A truth-in-advertising title if ever there was one, "Vulgaria" charts the cheerfully offensive misadventures of a film producer for whom self-humiliation and associating with kinky gangsters are all in a day's work.
A truth-in-advertising title if ever there was one, “Vulgaria” charts the cheerfully offensive misadventures of a film producer for whom self-humiliation and associating with kinky gangsters are all in a day’s work. Freewheeling pic, helmed by the prolific Pang Ho-cheung (“Love in a Puff,” “Love in the Buff”), scores more hits than misses and, deep down, has a warm heart that bobs up nicely in the closing stages. Going to gross-out places few, if any, Cantonese comedies have ever gone, “Vulgaria” looks certain to attract broad-minded adults on its Aug. 9 domestic release. Stateside bow is set for Sept. 28.
Popular thesp and occasional producer Chapman To is ideally cast as B-movie hack To Wai-chen. With his angry ex-wife, Tsang (Kristal Tin), threatening to withhold access to their young daughter, Jacqueline (Jacqueline Chan), unless he ponies up the mountain of alimony he owes, To has been invited by old friend Professor Cheng (Lawrence Cheng) to participate in a Q&A with film students. Setting the tone for what’s to come, To draws a funny comparison between movie producers and pubic hair: Both exist to ease friction between people.
That’s just a warm-up for To’s no-holds-barred account of how his new movie was financed and filmed. Flashbacks kick off with To and best buddy Liu (Simon Loui) meeting Tyrannosaurus (Ronald Cheng, funny), a gangster from the mainland province of Guangxi who likes to eat animal genitals. The moneybags wants to bankroll a remake of his favorite film, the 1976 Shaw Brothers sex scorcher “Confession of a Concubine,” but only if Yum Yum Shaw (Susan Shaw, playing herself delightfully) reprises her original starring role. Worse still, To and Liu are told the deal can be sealed only if they have sex with a mule.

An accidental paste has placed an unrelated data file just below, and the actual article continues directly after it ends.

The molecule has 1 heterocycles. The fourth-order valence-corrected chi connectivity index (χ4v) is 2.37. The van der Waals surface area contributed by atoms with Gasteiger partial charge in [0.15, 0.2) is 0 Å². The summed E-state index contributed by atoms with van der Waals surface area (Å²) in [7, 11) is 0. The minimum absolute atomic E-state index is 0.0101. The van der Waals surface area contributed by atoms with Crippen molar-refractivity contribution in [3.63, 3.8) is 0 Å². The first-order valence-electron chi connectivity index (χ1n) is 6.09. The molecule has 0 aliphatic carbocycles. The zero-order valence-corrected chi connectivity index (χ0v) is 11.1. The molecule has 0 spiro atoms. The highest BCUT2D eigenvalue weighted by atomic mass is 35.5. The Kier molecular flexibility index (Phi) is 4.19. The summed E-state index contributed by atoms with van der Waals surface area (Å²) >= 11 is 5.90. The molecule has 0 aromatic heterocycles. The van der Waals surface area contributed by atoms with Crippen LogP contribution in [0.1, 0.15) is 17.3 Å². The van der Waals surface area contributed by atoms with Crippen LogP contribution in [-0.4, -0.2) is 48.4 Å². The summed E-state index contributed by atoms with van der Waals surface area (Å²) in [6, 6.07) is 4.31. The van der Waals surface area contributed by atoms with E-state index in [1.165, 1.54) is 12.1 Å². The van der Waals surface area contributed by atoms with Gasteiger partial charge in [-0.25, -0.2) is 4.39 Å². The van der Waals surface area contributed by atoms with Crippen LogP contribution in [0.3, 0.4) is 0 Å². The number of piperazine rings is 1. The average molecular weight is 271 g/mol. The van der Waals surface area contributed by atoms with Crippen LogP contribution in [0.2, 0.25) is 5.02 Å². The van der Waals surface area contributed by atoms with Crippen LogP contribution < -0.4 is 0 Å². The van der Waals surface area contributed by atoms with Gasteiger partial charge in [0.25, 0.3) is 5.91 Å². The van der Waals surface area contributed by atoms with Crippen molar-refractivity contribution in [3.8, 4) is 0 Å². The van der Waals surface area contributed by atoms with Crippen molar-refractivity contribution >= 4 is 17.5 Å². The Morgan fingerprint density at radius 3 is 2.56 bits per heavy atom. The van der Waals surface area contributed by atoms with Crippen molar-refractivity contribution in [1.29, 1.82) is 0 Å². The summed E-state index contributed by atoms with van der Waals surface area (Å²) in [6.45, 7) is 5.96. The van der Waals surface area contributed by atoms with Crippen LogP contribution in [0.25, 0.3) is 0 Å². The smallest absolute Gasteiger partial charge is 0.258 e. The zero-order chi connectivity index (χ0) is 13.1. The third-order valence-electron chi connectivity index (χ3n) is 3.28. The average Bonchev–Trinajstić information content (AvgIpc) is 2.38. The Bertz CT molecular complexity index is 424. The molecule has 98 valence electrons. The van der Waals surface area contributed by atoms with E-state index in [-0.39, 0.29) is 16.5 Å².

The question of whether the act was indeed performed is thankfully left hanging, as a grab-bag of uneven vignettes shows the preparations for and filming of the softcore epic. While many gags flop outright or outstay their welcome, To’s spot-on comic timing ensures the profanity-littered hijinks earn a passing grade. Of the dozens of characters flying in and out of frame, the strongest impressions are made by Dada Chan as “Popping Candy,” a busty starlet with an unusual gift, and Matt Chow as Blackie Tak, a down-at-the-heels director who runs a gambling den with childcare facilities.
The biggest and best surprise is how convincing, even rewarding, To’s domestic dramas turn out to be; at the end of all the raunch and vulgarity, the story is essentially about a guy who just wants to be a good father.
Pic was shot in just 12 days, and its fast-and-cheap look suits the subject matter. Technical aspects are pro.